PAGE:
For the Romans, however, pietas held an even deeper meaning. It included not only respect and reverence for the gods, but also for country, customs, tradition, and family, particularly parents. Pietas involved doing one’s duty in all things, particularly in caring for mother and father. Love and gratitude were also a part of this blend of virtues, and the person who practiced pietas added to his own dignity and worth. So important was pietas to the Romans that they made it a goddess, a divine personification of duty, loyalty, and honor.
In Virgil’s “Aeneid,” the hero of that epic poem is often described as Pius Aeneas, or Pious Aeneas, for his respect for various deities and for the care he shows for his family. Fleeing Troy after its capture by the Greeks, for example, Aeneas carries his elderly father on his back while holding his small son’s hand, an act demonstrating both his respect for the past and his hopes for the future.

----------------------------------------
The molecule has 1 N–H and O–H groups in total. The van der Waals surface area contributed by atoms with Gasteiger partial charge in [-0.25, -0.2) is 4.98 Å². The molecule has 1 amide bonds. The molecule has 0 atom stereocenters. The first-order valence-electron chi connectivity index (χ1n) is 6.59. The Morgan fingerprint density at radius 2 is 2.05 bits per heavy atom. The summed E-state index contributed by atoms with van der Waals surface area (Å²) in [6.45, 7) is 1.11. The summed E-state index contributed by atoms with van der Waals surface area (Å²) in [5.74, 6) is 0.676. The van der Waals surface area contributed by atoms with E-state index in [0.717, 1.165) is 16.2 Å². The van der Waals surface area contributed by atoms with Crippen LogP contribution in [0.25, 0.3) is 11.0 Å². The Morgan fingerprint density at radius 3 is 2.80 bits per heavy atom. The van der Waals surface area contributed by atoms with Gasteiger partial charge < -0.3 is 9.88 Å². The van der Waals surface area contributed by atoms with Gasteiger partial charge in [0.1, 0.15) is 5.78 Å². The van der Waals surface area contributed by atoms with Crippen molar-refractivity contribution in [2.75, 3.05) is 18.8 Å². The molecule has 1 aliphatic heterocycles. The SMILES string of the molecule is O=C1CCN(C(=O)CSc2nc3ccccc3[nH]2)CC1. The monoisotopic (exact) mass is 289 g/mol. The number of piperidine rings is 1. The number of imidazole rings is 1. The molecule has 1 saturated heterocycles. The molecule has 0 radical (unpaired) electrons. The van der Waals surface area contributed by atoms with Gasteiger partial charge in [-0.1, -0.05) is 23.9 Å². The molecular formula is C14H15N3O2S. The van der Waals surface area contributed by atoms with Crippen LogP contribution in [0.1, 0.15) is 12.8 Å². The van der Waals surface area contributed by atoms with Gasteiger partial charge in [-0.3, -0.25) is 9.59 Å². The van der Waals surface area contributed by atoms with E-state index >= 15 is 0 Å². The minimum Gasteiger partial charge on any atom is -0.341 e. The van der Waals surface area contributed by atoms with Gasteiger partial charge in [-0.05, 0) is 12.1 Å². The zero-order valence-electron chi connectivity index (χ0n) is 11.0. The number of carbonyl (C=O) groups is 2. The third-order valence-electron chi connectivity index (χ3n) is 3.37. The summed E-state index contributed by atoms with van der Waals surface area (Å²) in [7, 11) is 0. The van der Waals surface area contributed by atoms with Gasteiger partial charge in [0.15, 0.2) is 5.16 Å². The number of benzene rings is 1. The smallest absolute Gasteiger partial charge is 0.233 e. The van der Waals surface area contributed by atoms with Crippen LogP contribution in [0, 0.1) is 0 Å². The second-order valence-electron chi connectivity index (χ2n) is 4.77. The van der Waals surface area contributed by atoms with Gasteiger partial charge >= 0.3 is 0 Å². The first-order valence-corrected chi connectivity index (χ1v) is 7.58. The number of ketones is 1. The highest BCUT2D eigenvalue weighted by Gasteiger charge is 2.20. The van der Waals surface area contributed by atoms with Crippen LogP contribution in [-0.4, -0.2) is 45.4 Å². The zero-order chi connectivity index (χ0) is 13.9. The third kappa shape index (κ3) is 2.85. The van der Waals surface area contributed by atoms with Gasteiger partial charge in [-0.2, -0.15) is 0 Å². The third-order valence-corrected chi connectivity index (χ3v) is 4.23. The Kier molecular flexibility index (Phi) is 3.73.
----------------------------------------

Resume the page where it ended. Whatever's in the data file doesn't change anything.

For centuries, especially during the years of the Republic, Roman parents taught their children the value of pietas, which is one reason a town on the Tiber River became one of the most splendid cities in the ancient world.
Many of our ancestors practiced an American version of pietas, caring for loved ones, honoring the flag, celebrating their liberties on Independence Day, and treating those around them with the dignity they deserve.
And if we pause and look carefully, even today in this year of pandemic, riots, and a presidential election, we see others following the path of pietas.
They are the pillars of our culture.